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  1. #1
    Basenotes Junkie grayspoole's Avatar
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    Default Vintage Fruity Chypres-Your Favorites, Your Thoughts

    Hi all-

    I dropped these comments into a thread on vintage Femme on The Other Forum, but all of the vintage lovers seem to be on vacation, so I thought I would see if there was any interest in discussing this topic here.

    I was following up on some beautifully perceptive comments by StellaDiverFlynn, who also posts here. Each time I add another vintage fruity chypre (or a different formulation of vintage Mitsouko, lol!) to my wardrobe, I inevitably search for comparisons and contrasts.

    The reference point is, of course, the Grande Dame Mitsouko (1919), who just celebrated her centennial. If you haven’t read Matvey Yudov’s recent column on Mitsouko, you really should right now:

    https://www.fragrantica.com/news/The...00--11793.html

    To me, vintage Rochas Femme’s (1944) most distinctive characteristic is the amount of “peach” lactone it contains, which dominates the composition for me, and makes Femme feel buxom, pillowy, and almost decadent. I wear Femme to work sometimes, but she really belongs on a chaise longue. Vintage Femme extrait is grand, but my favorite formulation is the vintage PDT.

    Balenciaga’s Quadrille (1955) is Femme dressed in a tailored suit. Or, to shift metaphors, I’ve described Quadrille in the past as an elegant dance performed by its four main perfume notes--peach, moss, jasmine, and musk, with the peach note playing its part but not dominating the composition. Quadrille’s lovely warm powdery dry down also distinguishes it from Femme in my mind.

    Molyneux's Fete (1962) updates the genre in two significant ways: first, with a brighter, much more hesperidic opening, with lots of tart, zingy bergamot crowding in on the sweeter, creamier fruit notes. As a result, Fete's fruitiness feels pulpy and fresh and more modern in feeling, although it could equally be said that Fete is alluding back to the vivid bergamot in the opening of Mitsouko. Second, Fete is much spicier, with a caraway note that reads very much like cumin to me. I do not perceive any cumin in the Roudnitska Femme (1944), and I have never tried Cresp’s 1989 version, so the presence of the vegan animalic caraway/cumin note makes Fete feel hipper, swingier and very much of its era of the 60’s when compared to Femme or Quadrille. After wondering who composed Fete for a long time, I was thrilled to see the nose identified on a Cleopatra's Boudoir blog as Suzanne Mabereau, who won a young "Perfume Creator" award from the Société Française des Parfumeurs in 1959.

    We could add Diorama (1948) to this fruity chypre party as well, and that’s another conversation! I used to include Dana’s 20 Carats (1933) in this groupbut since I recently acquired a full bottle of that extrait and am wearing it as an all-day perfume, it seems much more of a full out oriental to me, rather than a chypre. So, I humbly submit for discussion...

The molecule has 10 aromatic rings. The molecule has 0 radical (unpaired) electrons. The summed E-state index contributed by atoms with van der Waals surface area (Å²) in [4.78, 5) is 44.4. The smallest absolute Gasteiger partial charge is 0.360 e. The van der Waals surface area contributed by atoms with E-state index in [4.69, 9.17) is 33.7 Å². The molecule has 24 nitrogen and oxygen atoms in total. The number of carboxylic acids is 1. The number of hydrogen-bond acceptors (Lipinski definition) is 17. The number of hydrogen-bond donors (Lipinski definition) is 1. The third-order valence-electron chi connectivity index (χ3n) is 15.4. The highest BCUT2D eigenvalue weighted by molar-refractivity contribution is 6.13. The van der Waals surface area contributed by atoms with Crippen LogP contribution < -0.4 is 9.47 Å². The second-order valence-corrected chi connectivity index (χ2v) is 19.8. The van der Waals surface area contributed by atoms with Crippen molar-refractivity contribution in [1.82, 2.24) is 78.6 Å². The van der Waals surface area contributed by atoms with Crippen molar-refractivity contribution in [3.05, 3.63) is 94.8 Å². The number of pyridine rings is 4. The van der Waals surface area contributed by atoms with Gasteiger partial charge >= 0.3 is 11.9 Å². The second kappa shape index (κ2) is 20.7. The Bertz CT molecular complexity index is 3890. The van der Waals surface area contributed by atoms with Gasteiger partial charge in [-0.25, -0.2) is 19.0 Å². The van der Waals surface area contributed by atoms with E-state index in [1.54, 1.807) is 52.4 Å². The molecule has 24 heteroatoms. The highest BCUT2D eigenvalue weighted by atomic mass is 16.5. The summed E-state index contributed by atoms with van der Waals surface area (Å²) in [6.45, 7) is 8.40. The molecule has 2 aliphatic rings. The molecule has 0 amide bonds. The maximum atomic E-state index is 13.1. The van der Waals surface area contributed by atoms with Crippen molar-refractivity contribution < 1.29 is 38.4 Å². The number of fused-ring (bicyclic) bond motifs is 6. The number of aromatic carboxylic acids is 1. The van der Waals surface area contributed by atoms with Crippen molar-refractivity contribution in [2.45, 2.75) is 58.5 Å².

• What other vintage fruity chypres do you place in this group?
    • Are there any modern perfumes that follow in the footsteps of Mitsouko?
    • What are the classical masculine versions of this genre?
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    Default Re: Vintage Fruity Chypres-Your Favorites, Your Thoughts

    Later tonight, I'll check the list of the french perfumery association if they have other examples. It's not a genre I have explored much. Off the top of my head, I'm thinking Caron Alpona.

    I can't think of any masculine equivalent- back then men were not supposed to smell fruity. They had citrus, fougere, and some woods and leather.
    With the restrictions to oakmoss, hard to think of anything following in the footstep. Parfums MDCI had Enlevement au Serail, and, in part, Promesse de l'aube (both fruity but a bit brighter than the previous examples). But I'm not sure they are still extant. I remember smelling some of their recent stuff, forget which one, and they seemed to try to go for that genre, except that without oakmoss they were then ending up in the floral or oriental territory.

    cacio

  3. #3

    Default Re: Vintage Fruity Chypres-Your Favorites, Your Thoughts

    It's not everybody's cuppa (most vintage chypre fans, in my experience, are not usually too cuckoo about it, generally preferring Y), but Yvresse (Champagne) from Yves Saint Laurent would really have to make that list for me. It's the rare case where I'd exercise caution, though: in my experience, it doesn't age all that well (and I'm not talking only about the top notes in some cases). But as the oddity that it is as a "party-chypre", I think it's striking in its own way, and even if it's not a certified crowd-pleaser ("hot mess" I think is a general criticism of it), I say it's certainly a worthwhile sniff. The current version, if you can't get the vintage, is surprisingly okey-doke.
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    Basenotes Junkie grayspoole's Avatar
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    Default Re: Vintage Fruity Chypres-Your Favorites, Your Thoughts

    Quote Originally Posted by cacio View Post
    Later tonight, I'll check the list of the french perfumery association if they have other examples. It's not a genre I have explored much. Off the top of my head, I'm thinking Caron Alpona.

    I can't think of any masculine equivalent- back then men were not supposed to smell fruity.
    Thanks, Cacio. Let us know what you find.